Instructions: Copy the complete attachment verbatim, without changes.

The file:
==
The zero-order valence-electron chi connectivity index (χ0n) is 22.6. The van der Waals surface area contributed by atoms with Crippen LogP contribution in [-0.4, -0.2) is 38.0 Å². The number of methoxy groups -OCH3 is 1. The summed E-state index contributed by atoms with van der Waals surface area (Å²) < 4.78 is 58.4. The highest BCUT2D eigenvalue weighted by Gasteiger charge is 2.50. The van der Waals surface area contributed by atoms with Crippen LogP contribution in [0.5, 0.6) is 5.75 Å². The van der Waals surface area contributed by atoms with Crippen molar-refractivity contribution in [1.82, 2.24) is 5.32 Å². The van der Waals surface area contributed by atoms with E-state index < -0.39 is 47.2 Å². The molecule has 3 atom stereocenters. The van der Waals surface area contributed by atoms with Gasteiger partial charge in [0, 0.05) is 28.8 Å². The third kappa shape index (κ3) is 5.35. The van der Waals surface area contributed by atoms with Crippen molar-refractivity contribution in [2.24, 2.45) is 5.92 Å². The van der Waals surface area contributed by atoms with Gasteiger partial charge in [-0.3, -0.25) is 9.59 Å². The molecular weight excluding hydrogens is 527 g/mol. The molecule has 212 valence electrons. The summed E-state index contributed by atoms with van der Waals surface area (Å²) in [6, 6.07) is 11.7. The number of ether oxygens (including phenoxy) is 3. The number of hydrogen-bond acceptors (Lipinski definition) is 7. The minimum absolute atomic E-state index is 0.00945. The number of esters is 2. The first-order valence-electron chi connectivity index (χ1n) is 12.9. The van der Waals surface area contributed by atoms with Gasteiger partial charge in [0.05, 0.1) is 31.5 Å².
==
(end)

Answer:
The zero-order valence-electron chi connectivity index (χ0n) is 22.6. The van der Waals surface area contributed by atoms with Crippen LogP contribution in [-0.4, -0.2) is 38.0 Å². The number of methoxy groups -OCH3 is 1. The summed E-state index contributed by atoms with van der Waals surface area (Å²) < 4.78 is 58.4. The highest BCUT2D eigenvalue weighted by Gasteiger charge is 2.50. The van der Waals surface area contributed by atoms with Crippen LogP contribution in [0.5, 0.6) is 5.75 Å². The van der Waals surface area contributed by atoms with Crippen molar-refractivity contribution in [1.82, 2.24) is 5.32 Å². The van der Waals surface area contributed by atoms with E-state index < -0.39 is 47.2 Å². The molecule has 3 atom stereocenters. The van der Waals surface area contributed by atoms with Gasteiger partial charge in [0, 0.05) is 28.8 Å². The third kappa shape index (κ3) is 5.35. The van der Waals surface area contributed by atoms with Crippen molar-refractivity contribution in [2.24, 2.45) is 5.92 Å². The van der Waals surface area contributed by atoms with Gasteiger partial charge in [-0.3, -0.25) is 9.59 Å². The molecular weight excluding hydrogens is 527 g/mol. The molecule has 212 valence electrons. The summed E-state index contributed by atoms with van der Waals surface area (Å²) in [6, 6.07) is 11.7. The number of ether oxygens (including phenoxy) is 3. The number of hydrogen-bond acceptors (Lipinski definition) is 7. The minimum absolute atomic E-state index is 0.00945. The number of esters is 2. The first-order valence-electron chi connectivity index (χ1n) is 12.9. The van der Waals surface area contributed by atoms with Gasteiger partial charge in [0.05, 0.1) is 31.5 Å².